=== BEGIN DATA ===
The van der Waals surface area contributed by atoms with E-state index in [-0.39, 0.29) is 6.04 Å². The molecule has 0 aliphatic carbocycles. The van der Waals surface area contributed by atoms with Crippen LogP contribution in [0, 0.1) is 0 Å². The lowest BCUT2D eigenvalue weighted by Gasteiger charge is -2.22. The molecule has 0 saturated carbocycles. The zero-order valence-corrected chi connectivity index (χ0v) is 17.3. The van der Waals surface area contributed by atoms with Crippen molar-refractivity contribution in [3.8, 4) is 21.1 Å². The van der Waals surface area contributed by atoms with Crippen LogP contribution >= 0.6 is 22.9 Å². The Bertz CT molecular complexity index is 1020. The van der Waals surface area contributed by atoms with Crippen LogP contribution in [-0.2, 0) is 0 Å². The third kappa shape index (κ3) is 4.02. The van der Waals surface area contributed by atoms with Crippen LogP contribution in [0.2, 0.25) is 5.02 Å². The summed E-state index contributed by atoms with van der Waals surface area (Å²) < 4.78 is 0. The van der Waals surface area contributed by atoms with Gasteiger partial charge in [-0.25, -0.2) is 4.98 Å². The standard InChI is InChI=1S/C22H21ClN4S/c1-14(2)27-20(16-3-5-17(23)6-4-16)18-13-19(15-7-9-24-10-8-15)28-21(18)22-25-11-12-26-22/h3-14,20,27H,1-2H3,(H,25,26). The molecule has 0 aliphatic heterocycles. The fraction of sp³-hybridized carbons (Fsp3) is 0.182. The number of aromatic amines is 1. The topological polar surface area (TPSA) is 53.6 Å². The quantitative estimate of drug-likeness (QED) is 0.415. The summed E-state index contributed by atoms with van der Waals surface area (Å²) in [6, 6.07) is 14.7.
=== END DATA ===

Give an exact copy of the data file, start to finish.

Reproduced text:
The van der Waals surface area contributed by atoms with E-state index in [-0.39, 0.29) is 6.04 Å². The molecule has 0 aliphatic carbocycles. The van der Waals surface area contributed by atoms with Crippen LogP contribution in [0, 0.1) is 0 Å². The lowest BCUT2D eigenvalue weighted by Gasteiger charge is -2.22. The molecule has 0 saturated carbocycles. The zero-order valence-corrected chi connectivity index (χ0v) is 17.3. The van der Waals surface area contributed by atoms with Crippen molar-refractivity contribution in [3.8, 4) is 21.1 Å². The van der Waals surface area contributed by atoms with Crippen LogP contribution >= 0.6 is 22.9 Å². The Bertz CT molecular complexity index is 1020. The van der Waals surface area contributed by atoms with Crippen LogP contribution in [-0.2, 0) is 0 Å². The third kappa shape index (κ3) is 4.02. The van der Waals surface area contributed by atoms with Crippen LogP contribution in [0.2, 0.25) is 5.02 Å². The summed E-state index contributed by atoms with van der Waals surface area (Å²) < 4.78 is 0. The van der Waals surface area contributed by atoms with Gasteiger partial charge in [-0.25, -0.2) is 4.98 Å². The standard InChI is InChI=1S/C22H21ClN4S/c1-14(2)27-20(16-3-5-17(23)6-4-16)18-13-19(15-7-9-24-10-8-15)28-21(18)22-25-11-12-26-22/h3-14,20,27H,1-2H3,(H,25,26). The molecule has 0 aliphatic heterocycles. The fraction of sp³-hybridized carbons (Fsp3) is 0.182. The number of aromatic amines is 1. The topological polar surface area (TPSA) is 53.6 Å². The quantitative estimate of drug-likeness (QED) is 0.415. The summed E-state index contributed by atoms with van der Waals surface area (Å²) in [6, 6.07) is 14.7.